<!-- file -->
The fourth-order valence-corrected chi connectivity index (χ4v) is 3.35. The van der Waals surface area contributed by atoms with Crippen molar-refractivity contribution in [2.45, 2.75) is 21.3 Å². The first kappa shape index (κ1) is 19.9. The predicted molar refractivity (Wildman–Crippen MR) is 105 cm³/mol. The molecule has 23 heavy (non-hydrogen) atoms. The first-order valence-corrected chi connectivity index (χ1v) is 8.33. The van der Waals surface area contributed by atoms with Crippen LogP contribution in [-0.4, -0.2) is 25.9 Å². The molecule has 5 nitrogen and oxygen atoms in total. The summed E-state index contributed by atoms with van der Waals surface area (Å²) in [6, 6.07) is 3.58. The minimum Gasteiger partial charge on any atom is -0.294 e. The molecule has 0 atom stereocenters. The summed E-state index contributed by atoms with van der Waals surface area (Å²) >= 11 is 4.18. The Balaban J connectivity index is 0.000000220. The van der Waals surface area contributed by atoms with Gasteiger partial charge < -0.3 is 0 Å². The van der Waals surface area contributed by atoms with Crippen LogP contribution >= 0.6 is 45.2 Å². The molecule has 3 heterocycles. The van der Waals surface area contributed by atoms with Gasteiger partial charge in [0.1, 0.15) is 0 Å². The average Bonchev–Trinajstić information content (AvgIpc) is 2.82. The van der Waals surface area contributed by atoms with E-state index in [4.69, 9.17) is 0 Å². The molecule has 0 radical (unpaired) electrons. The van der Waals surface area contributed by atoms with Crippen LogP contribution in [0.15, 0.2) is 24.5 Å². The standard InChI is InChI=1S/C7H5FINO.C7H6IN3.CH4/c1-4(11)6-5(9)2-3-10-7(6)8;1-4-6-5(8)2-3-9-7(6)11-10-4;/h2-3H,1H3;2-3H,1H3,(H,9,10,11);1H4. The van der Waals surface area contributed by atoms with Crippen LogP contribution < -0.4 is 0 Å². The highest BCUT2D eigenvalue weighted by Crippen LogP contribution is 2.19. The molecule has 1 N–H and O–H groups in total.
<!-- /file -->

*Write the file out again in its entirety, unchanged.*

The fourth-order valence-corrected chi connectivity index (χ4v) is 3.35. The van der Waals surface area contributed by atoms with Crippen molar-refractivity contribution in [2.45, 2.75) is 21.3 Å². The first kappa shape index (κ1) is 19.9. The predicted molar refractivity (Wildman–Crippen MR) is 105 cm³/mol. The molecule has 23 heavy (non-hydrogen) atoms. The first-order valence-corrected chi connectivity index (χ1v) is 8.33. The van der Waals surface area contributed by atoms with Crippen LogP contribution in [-0.4, -0.2) is 25.9 Å². The molecule has 5 nitrogen and oxygen atoms in total. The summed E-state index contributed by atoms with van der Waals surface area (Å²) in [6, 6.07) is 3.58. The minimum Gasteiger partial charge on any atom is -0.294 e. The molecule has 0 atom stereocenters. The summed E-state index contributed by atoms with van der Waals surface area (Å²) >= 11 is 4.18. The Balaban J connectivity index is 0.000000220. The van der Waals surface area contributed by atoms with Gasteiger partial charge < -0.3 is 0 Å². The van der Waals surface area contributed by atoms with Crippen LogP contribution >= 0.6 is 45.2 Å². The molecule has 3 heterocycles. The van der Waals surface area contributed by atoms with Gasteiger partial charge in [0.1, 0.15) is 0 Å². The average Bonchev–Trinajstić information content (AvgIpc) is 2.82. The van der Waals surface area contributed by atoms with E-state index in [4.69, 9.17) is 0 Å². The molecule has 0 radical (unpaired) electrons. The van der Waals surface area contributed by atoms with Crippen LogP contribution in [0.15, 0.2) is 24.5 Å². The standard InChI is InChI=1S/C7H5FINO.C7H6IN3.CH4/c1-4(11)6-5(9)2-3-10-7(6)8;1-4-6-5(8)2-3-9-7(6)11-10-4;/h2-3H,1H3;2-3H,1H3,(H,9,10,11);1H4. The van der Waals surface area contributed by atoms with Crippen LogP contribution < -0.4 is 0 Å². The highest BCUT2D eigenvalue weighted by Crippen LogP contribution is 2.19. The molecule has 1 N–H and O–H groups in total.